Azusa PD receives anti-DUI grant

The Azusa Police Department recently received a grant of $39,500 to set up DUI checkpoints in Azusa. The Office of Traffic Safety, which received the grant, plans to use the money to set up two checkpoints this year. Although the dates, times and locations of the checkpoints have not been decided on, traffic supervisor at the Azusa Police Department Corporal Dean Brewer suggested a location near APU might be chosen.

“We don’t really have many bars here [in Azusa] as we used to have, so it’s not like we can pick a location next to a bar because we just don’t have many of those,” Brewer said. “So that area on Alosta [near the school] is looking ripe one time or another for a check point.”

Mobilization for the Azusa PD took place on Sunday, Dec. 30 of last year. The next anti-DUI checkpoint will be sometime in the middle of March, although a specific date and location have not yet been chosen. This upcoming one will not be a part of the state mobilization, but will be a part of the Azusa PD’s quarterly anti-DUI checkpoints.

Brewer said the only effect the checkpoint would most likely have on students is slower traffic.

“We keep the lines as fast a possible, so if it starts to back up, we move traffic along as fast as possible,” Brewer said. “So other than a little slow down, just wave at your friendly police officer and drive on through.”

The federal grant, which totaled $39,581, was given to the Azusa PD in October of 2012 and will remain active until September of 2013. The grant was given to the Azusa PD for four anti-DUI checkpoints.

“The grant was primarily for overtime for setting up DUI check points and we have four of them scheduled for this year,” Brewer said. “Two of the checkpoints are during the holiday saturation which coincides with what the state is doing, which is Labor Day weekend and the Christmas holiday.”

Brewer explained that Azusa PD chooses locations for their anti-DUI checkpoints with several factors in mind.

“We try to do our check points where the statistics indicate that we have a higher percentage of DUI drivers, whether by DUI arrests or by traffic collisions that involved people who have been drinking,” Brewer said. “The other thing we have to keep into consideration though is logistics. If we have a significant problem in an area but we have no way to set up a safe check point in the middle of the roadway without making the officers safe and making the support staff safe and the driver safe then we have a hard time doing it there.”

Even after a date and location are decided upon, the Azusa PD will not release this information publicly in order to increase the effect of the anti-DUI checkpoints.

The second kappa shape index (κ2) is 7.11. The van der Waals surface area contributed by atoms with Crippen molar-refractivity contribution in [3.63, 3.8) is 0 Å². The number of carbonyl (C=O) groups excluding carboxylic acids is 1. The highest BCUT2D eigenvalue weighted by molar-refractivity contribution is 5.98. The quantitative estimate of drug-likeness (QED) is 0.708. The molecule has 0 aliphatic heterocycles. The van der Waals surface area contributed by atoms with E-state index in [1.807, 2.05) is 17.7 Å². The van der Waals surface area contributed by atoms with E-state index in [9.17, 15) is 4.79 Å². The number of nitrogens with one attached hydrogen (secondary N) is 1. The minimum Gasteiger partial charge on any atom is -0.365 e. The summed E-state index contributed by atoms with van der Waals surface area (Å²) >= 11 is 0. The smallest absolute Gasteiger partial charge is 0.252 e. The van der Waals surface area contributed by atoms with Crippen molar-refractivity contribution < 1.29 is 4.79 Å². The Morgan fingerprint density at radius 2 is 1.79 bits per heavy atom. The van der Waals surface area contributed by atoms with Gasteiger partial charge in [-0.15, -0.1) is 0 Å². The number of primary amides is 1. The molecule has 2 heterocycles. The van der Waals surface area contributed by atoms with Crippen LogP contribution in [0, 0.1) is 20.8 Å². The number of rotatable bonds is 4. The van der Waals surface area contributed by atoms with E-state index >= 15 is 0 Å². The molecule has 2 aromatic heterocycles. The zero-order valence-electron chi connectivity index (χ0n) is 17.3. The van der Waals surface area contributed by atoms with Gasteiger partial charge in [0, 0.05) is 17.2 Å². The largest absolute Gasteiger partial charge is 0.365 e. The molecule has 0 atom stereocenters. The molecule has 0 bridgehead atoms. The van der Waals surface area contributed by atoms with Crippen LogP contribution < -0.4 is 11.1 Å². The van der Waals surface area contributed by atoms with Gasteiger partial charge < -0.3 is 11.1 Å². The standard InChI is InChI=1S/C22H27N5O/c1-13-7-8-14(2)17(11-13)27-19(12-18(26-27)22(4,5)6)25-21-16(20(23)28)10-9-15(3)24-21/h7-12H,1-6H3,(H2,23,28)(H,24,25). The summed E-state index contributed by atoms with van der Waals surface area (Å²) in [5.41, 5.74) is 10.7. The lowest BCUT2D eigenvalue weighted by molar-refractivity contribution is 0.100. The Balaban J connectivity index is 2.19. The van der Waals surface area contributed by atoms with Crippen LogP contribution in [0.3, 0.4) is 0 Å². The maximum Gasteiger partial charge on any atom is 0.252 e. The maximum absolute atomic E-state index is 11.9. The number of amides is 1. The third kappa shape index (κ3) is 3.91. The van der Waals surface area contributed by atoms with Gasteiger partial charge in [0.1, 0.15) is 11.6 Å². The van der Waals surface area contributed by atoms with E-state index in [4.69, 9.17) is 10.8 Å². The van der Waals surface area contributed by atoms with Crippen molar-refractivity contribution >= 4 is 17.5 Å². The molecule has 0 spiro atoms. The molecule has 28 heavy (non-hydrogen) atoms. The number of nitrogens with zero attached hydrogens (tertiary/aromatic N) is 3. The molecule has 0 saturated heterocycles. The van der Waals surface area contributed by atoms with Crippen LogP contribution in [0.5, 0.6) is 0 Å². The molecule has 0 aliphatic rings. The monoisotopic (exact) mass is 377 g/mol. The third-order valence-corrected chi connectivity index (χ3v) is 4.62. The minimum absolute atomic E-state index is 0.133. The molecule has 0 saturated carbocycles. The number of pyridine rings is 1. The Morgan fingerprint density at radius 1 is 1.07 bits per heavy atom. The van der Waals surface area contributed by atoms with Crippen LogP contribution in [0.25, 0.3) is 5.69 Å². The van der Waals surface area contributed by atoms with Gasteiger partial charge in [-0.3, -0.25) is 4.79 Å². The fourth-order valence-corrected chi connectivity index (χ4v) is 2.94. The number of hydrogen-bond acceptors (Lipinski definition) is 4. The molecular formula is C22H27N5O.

“We try to keep it [location and date of the checkpoint] confidential,” Brewer said. “The most benefit we get off of a checkpoint is just the advertisement of putting the checkpoint out there. It’s like a $9,000 billboard. And apparently it’s working because nationwide California does the most checkpoints and nationwide California has the best response and the lowest drunk driving traffic collision statistics.”

The goal of anti-DUI checkpoints is not to capture drunk drivers, but to create awareness among the public about the dangers of drunk driving.

“It’s not so much about capturing the drunk drivers as it is educating the public,” Brewer said. “If someone does come through, we will do what we can to appropriately identify the drunk driver and arrest them. But it isn’t there to make the arrests, it’s there to keep the public aware and everybody paying attention to maybe having a designated driver.”

Brewer relates anti-DUI checkpoints to advertisements and in that way they act to create public awareness.

“It’s like listening to a Super Bowl ad on television. You realize they had to pay millions of dollars for that ad and you wonder how much more product could they have made with that million dollars,” Brewer said. “But apparently advertising works because it’s the standard, everybody advertises if they want their business to do well. It’s the same thing with the checkpoint.”

The grant money is first allocated through the National Highway Traffic Safety Association (NHTSA) and then passed on to the California Office of Traffic Safety (OTS) who then pass out the grant money to different police departments in California.

“There are myriads of police departments all asking for money so they have to make the decision of who gets how much money,” Brewer said. “We ask for the grant. If a police department asks for too much, then OTS can either cut it down and or say try again next year. So we try to be reasonable with what we’re asking for so we have a higher likelihood of getting it.”

Junior biology major Abaigeal Mleziva believes that anti-DUI checkpoints are worth the time and money the Azusa PD will spend.

“I think it’s a good idea. The pros are that the accidents and deaths due to drunk driving are diminished,” Mleziva said. “The only cons are that it’s slightly inconvenient and it uses police resources and time. But I think the pros outweigh the cons.”